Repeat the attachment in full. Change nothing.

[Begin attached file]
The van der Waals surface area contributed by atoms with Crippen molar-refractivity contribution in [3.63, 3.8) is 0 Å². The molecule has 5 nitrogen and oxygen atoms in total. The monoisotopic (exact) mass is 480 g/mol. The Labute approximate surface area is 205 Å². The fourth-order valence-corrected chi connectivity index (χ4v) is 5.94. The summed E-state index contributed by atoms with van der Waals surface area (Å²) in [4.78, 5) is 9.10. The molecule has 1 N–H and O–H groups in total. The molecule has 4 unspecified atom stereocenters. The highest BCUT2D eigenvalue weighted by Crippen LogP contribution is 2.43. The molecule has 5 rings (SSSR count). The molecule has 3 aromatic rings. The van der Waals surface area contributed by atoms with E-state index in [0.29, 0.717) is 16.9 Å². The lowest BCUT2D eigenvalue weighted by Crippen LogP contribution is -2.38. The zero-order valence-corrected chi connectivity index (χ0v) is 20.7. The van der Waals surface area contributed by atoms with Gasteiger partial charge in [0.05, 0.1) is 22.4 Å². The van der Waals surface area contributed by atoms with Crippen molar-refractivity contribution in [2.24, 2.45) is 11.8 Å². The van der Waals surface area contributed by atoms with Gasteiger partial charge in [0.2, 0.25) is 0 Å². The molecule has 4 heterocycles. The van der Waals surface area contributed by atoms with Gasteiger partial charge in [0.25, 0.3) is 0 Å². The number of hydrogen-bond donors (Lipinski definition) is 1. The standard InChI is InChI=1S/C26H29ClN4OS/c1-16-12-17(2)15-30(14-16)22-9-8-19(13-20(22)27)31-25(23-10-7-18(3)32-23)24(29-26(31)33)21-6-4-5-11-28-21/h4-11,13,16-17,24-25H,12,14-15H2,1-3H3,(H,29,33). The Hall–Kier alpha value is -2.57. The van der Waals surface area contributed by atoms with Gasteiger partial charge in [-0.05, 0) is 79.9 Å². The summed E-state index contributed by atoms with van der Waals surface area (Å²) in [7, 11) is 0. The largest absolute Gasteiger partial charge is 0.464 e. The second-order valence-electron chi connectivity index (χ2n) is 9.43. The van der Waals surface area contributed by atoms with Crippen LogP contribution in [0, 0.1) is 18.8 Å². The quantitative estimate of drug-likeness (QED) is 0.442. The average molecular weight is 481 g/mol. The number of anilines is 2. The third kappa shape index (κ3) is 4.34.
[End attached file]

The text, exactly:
The van der Waals surface area contributed by atoms with Crippen molar-refractivity contribution in [3.63, 3.8) is 0 Å². The molecule has 5 nitrogen and oxygen atoms in total. The monoisotopic (exact) mass is 480 g/mol. The Labute approximate surface area is 205 Å². The fourth-order valence-corrected chi connectivity index (χ4v) is 5.94. The summed E-state index contributed by atoms with van der Waals surface area (Å²) in [4.78, 5) is 9.10. The molecule has 1 N–H and O–H groups in total. The molecule has 4 unspecified atom stereocenters. The highest BCUT2D eigenvalue weighted by Crippen LogP contribution is 2.43. The molecule has 5 rings (SSSR count). The molecule has 3 aromatic rings. The van der Waals surface area contributed by atoms with E-state index in [0.29, 0.717) is 16.9 Å². The lowest BCUT2D eigenvalue weighted by Crippen LogP contribution is -2.38. The zero-order valence-corrected chi connectivity index (χ0v) is 20.7. The van der Waals surface area contributed by atoms with Gasteiger partial charge in [0.05, 0.1) is 22.4 Å². The van der Waals surface area contributed by atoms with Crippen molar-refractivity contribution in [2.24, 2.45) is 11.8 Å². The van der Waals surface area contributed by atoms with Gasteiger partial charge in [0.2, 0.25) is 0 Å². The molecule has 4 heterocycles. The van der Waals surface area contributed by atoms with Gasteiger partial charge in [0.25, 0.3) is 0 Å². The number of hydrogen-bond donors (Lipinski definition) is 1. The standard InChI is InChI=1S/C26H29ClN4OS/c1-16-12-17(2)15-30(14-16)22-9-8-19(13-20(22)27)31-25(23-10-7-18(3)32-23)24(29-26(31)33)21-6-4-5-11-28-21/h4-11,13,16-17,24-25H,12,14-15H2,1-3H3,(H,29,33). The Hall–Kier alpha value is -2.57. The van der Waals surface area contributed by atoms with Gasteiger partial charge in [-0.05, 0) is 79.9 Å². The summed E-state index contributed by atoms with van der Waals surface area (Å²) in [7, 11) is 0. The largest absolute Gasteiger partial charge is 0.464 e. The second-order valence-electron chi connectivity index (χ2n) is 9.43. The van der Waals surface area contributed by atoms with Crippen LogP contribution in [0, 0.1) is 18.8 Å². The quantitative estimate of drug-likeness (QED) is 0.442. The average molecular weight is 481 g/mol. The number of anilines is 2. The third kappa shape index (κ3) is 4.34.